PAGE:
Consider the maps found below, which are drawn from the Homicide Report, an online feature of the Los Angeles Times. The dots on these maps represent homicide victims killed in the Florence neighborhood of South Central Los Angeles between 2000 and today. The first map, containing 237 dots representing 237 dead people, excludes those killed by police. The second map, with nine dots, shows only those killed by police. One of the dots in this second map represents Ezell Ford, a 25-year-old black man who was shot and killed by Los Angeles Police Department officers last summer. A ruling by the Los Angeles Police Commission last week all but assures that in the future there will be fewer dots on the second map but many, many more on the first.
I’ll explain. On August 11, 2014, at just after eight in the evening, two LAPD officers assigned to the gang detail at Newton Division were driving west on 65th Street between Main Street and Broadway. You can do the same thing yourself, in a virtual sense, by clicking here, which will take you to a Google Street View image of 65th Street looking west from Main Street. You’ll note that on first inspection there is nothing at all to indicate an air of menace on the block. The wall to the right is free of graffiti (though that’s not always the case), and as you continue to head west toward Broadway you’ll see that for the most part the homes and yards appear to be well tended. You’ll also see that one such house, a 3-bedroom, 1.5-bath bungalow at 204 West 65th Street, is for sale. And if all you knew about the block was what you could glean from this virtual tour, you might think the little house was a worthwhile investment, as indeed someone did — it sold in January of this year for $295,000.
But if you continue on your Google tour, four houses to the west you’ll come upon a reason that new homeowner might now suffer from buyer’s remorse. There you will see gathered in front of 220 West 65th a group of young men, all of whom appear to have developed a case of camera-shyness at the approach of the Google-mobile. None of the young men is identifiable in the image, but I would bet my next paycheck, indeed my next ten paychecks, that they are members of a street gang known as the 66 East Coast Crips, which is responsible for much of the crime in the neighborhood. (The Los Angeles Times places the Florence neighborhood at No. 13 out of 270 L.A. County neighborhoods when measured for crime.)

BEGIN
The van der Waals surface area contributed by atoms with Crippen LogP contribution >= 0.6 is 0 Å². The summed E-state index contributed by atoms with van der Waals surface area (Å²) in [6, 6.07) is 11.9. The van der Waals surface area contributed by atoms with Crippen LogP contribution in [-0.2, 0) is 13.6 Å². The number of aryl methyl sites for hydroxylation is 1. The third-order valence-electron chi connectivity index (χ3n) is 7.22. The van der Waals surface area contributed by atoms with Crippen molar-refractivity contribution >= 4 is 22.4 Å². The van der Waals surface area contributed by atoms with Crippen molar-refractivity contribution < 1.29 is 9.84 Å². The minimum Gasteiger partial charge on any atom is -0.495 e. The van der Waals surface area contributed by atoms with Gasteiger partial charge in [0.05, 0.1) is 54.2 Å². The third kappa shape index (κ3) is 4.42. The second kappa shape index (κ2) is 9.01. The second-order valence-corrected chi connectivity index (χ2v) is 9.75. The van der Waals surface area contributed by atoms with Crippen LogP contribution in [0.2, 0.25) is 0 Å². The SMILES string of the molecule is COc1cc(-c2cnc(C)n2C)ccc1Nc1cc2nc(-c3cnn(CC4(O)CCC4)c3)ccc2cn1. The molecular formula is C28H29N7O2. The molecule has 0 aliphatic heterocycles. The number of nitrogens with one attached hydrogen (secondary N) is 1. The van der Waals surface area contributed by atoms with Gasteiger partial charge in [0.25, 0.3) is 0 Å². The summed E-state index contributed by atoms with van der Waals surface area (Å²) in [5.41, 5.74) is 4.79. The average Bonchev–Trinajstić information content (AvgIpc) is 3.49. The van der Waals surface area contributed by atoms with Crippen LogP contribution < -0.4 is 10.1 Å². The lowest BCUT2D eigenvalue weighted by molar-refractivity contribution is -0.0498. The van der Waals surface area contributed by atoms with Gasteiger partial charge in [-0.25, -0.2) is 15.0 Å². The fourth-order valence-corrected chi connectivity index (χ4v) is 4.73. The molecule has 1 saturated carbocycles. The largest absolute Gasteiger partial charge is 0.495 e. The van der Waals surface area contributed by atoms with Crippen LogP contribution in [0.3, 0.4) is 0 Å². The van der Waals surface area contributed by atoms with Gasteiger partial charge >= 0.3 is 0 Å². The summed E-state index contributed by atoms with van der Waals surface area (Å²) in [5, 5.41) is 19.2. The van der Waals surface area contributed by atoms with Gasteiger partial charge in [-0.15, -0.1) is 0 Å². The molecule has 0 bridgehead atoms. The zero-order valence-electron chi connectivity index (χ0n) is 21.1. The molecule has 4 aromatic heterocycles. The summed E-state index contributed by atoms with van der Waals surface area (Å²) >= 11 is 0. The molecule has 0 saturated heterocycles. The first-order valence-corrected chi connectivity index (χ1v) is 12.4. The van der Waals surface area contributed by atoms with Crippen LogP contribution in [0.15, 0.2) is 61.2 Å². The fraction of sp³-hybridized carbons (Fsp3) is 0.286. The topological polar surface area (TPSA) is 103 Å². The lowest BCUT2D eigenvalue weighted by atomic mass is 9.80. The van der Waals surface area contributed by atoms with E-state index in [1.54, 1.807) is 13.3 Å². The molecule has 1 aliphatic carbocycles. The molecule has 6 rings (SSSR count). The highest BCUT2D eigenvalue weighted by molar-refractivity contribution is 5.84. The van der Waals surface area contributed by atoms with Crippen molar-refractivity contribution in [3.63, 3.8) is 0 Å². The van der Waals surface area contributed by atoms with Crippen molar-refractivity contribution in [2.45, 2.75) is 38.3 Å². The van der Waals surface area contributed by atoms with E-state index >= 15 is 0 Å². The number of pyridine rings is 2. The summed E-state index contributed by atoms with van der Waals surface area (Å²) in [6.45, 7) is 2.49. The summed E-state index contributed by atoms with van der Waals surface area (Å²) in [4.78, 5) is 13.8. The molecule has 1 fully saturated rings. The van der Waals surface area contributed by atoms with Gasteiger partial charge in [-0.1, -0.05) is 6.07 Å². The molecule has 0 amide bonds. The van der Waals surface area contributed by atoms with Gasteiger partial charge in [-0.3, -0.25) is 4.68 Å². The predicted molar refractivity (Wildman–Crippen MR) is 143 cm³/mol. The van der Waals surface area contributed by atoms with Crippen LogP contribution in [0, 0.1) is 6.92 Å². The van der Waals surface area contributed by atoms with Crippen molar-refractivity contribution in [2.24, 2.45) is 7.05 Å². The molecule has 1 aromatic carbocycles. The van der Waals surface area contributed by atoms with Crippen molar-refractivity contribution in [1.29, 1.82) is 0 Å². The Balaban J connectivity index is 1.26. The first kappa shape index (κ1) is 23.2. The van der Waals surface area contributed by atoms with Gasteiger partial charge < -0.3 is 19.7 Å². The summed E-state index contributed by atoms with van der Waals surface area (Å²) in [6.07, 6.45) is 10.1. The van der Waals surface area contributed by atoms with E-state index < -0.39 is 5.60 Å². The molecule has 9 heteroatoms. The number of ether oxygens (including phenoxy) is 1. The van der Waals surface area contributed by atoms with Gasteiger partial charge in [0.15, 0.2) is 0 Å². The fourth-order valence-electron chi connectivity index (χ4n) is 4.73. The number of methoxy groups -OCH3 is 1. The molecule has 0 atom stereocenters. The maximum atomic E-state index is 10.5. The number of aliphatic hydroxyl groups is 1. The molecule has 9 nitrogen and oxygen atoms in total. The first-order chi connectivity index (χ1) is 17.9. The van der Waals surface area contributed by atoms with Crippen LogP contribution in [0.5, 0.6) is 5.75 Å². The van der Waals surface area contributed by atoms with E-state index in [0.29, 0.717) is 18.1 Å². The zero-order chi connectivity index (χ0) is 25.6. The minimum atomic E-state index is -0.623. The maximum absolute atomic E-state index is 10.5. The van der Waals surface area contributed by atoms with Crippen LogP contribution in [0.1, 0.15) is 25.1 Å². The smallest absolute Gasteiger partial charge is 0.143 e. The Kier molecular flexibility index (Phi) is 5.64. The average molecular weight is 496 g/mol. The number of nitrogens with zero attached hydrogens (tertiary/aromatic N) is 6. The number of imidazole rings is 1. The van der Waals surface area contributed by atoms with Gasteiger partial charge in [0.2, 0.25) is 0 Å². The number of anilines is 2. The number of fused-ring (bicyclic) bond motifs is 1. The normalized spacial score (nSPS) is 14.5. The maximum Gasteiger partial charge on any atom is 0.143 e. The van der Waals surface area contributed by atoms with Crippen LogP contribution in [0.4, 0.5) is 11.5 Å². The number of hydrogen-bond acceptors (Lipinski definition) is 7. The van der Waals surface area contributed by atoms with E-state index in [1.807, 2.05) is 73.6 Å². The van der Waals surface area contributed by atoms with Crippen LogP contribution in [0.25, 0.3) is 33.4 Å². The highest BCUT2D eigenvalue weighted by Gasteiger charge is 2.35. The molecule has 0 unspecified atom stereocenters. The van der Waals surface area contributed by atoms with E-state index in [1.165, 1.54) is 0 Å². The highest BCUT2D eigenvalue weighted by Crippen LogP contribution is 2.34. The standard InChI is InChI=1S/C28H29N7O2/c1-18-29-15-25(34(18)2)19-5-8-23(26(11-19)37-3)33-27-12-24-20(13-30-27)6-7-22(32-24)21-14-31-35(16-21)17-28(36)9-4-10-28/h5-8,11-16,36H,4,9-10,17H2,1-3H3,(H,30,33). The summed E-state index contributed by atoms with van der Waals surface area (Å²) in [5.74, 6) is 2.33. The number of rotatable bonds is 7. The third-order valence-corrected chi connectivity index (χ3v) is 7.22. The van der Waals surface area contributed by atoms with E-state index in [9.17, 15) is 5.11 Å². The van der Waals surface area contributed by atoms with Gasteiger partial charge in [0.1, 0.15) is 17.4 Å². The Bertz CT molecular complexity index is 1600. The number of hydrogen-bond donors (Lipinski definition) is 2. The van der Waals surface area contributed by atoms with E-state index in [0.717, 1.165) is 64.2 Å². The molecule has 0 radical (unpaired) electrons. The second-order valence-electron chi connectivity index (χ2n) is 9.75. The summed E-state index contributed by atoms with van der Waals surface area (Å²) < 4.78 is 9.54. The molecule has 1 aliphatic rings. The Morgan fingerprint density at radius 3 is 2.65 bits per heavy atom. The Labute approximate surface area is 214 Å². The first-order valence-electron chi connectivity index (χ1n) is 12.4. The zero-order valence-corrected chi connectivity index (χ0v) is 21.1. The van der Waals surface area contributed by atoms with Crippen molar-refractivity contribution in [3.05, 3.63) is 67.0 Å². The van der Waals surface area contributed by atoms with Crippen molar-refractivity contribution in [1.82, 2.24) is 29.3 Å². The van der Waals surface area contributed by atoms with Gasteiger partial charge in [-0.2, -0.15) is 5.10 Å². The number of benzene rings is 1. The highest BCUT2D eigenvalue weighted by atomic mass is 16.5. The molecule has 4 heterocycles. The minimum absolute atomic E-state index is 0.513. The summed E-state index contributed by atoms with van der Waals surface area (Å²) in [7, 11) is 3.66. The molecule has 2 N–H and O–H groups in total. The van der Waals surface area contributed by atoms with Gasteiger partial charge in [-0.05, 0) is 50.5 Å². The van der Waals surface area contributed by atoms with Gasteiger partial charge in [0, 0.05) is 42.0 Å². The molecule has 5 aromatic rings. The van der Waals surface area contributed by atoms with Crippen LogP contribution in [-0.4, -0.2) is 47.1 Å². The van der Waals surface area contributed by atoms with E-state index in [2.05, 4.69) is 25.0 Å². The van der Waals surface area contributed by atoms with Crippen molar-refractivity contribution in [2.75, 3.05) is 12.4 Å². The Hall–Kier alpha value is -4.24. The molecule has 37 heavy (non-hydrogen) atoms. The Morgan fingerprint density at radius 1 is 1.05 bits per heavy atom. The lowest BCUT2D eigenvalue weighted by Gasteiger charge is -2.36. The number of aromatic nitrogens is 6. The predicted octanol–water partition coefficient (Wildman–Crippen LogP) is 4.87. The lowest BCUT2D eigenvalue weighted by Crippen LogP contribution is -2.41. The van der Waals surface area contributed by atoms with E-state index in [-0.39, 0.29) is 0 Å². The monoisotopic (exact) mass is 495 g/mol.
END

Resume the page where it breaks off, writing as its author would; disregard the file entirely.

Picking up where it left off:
It was a similar gathering of young men that the two LAPD officers observed last August 11. As I said, the officers were assigned to the gang detail, whose job it is to keep gangsters in check so as to minimize their predations on their neighbors. As the officers drove slowly by, they looked for any outward sign of criminal activity, anything that would demand their attention and investigation. Seeing none, the officers continued on their way. On some other occasion they might have stopped and talked to the men, but on this night they were satisfied merely to make their presence known by driving past.
But then, just to the west, they saw another young man walking toward Broadway. This was Ezell Ford. Had he been a part of the group? The officers didn’t know. Did he have a gun or some drugs? Or was he perhaps a decoy, the one who breaks from the group while possessing no contraband, but whose job it is to distract police from those holding the guns and drugs? The officers considered all these possibilities as they stopped their car with the aim of speaking to him.
As things stood at that moment, the officers lacked the reasonable suspicion necessary to detain Ford as required by Terry v. Ohio, but they were sufficiently curious about him that they decided to talk to him. Even without reasonable suspicion, the officers were free to approach Ford and speak to him, as would anyone be free to approach anyone else on the street and strike up a conversation. This they did. But as they left their car, the officers could see Ford look at them and then move his hands to his pockets, which the officers believed may have indicated he had a gun or drugs. Ford continued walking west on the sidewalk, faster now, but looked back at the approaching officers as he did so.